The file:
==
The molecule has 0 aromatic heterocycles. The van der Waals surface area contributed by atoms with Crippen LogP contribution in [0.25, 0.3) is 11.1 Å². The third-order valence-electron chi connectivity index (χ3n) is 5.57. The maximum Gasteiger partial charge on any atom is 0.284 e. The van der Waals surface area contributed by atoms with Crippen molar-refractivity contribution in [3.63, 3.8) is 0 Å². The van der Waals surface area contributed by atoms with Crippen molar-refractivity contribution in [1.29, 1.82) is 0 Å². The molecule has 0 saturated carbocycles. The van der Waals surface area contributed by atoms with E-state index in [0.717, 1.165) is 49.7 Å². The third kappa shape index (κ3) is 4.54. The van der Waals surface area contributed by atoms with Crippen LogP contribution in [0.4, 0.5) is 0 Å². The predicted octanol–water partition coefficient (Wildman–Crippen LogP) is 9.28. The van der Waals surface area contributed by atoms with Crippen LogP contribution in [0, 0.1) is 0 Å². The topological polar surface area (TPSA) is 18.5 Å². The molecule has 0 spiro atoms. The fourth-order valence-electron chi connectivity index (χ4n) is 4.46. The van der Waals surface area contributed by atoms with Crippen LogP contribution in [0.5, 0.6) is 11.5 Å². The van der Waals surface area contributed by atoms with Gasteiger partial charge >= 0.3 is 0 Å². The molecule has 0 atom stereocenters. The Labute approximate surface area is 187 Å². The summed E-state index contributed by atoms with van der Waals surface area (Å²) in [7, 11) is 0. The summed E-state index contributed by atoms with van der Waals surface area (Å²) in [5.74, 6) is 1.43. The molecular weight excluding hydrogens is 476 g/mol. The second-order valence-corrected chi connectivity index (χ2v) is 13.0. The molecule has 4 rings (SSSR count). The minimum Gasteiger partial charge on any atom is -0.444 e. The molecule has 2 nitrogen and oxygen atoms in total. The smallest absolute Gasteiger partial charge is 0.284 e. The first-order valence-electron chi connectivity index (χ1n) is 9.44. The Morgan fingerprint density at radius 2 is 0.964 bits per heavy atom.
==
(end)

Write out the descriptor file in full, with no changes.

The molecule has 0 aromatic heterocycles. The van der Waals surface area contributed by atoms with Crippen LogP contribution in [0.25, 0.3) is 11.1 Å². The third-order valence-electron chi connectivity index (χ3n) is 5.57. The maximum Gasteiger partial charge on any atom is 0.284 e. The van der Waals surface area contributed by atoms with Crippen molar-refractivity contribution in [3.63, 3.8) is 0 Å². The van der Waals surface area contributed by atoms with Crippen molar-refractivity contribution in [1.29, 1.82) is 0 Å². The molecule has 0 saturated carbocycles. The van der Waals surface area contributed by atoms with E-state index in [0.717, 1.165) is 49.7 Å². The third kappa shape index (κ3) is 4.54. The van der Waals surface area contributed by atoms with Crippen LogP contribution in [0.4, 0.5) is 0 Å². The predicted octanol–water partition coefficient (Wildman–Crippen LogP) is 9.28. The van der Waals surface area contributed by atoms with Crippen LogP contribution in [0, 0.1) is 0 Å². The topological polar surface area (TPSA) is 18.5 Å². The molecule has 0 spiro atoms. The fourth-order valence-electron chi connectivity index (χ4n) is 4.46. The van der Waals surface area contributed by atoms with Crippen LogP contribution in [0.5, 0.6) is 11.5 Å². The van der Waals surface area contributed by atoms with Gasteiger partial charge >= 0.3 is 0 Å². The molecule has 0 atom stereocenters. The Labute approximate surface area is 187 Å². The summed E-state index contributed by atoms with van der Waals surface area (Å²) in [7, 11) is 0. The summed E-state index contributed by atoms with van der Waals surface area (Å²) in [5.74, 6) is 1.43. The molecular weight excluding hydrogens is 476 g/mol. The second-order valence-corrected chi connectivity index (χ2v) is 13.0. The molecule has 4 rings (SSSR count). The minimum Gasteiger partial charge on any atom is -0.444 e. The molecule has 2 nitrogen and oxygen atoms in total. The smallest absolute Gasteiger partial charge is 0.284 e. The first-order valence-electron chi connectivity index (χ1n) is 9.44. The Morgan fingerprint density at radius 2 is 0.964 bits per heavy atom.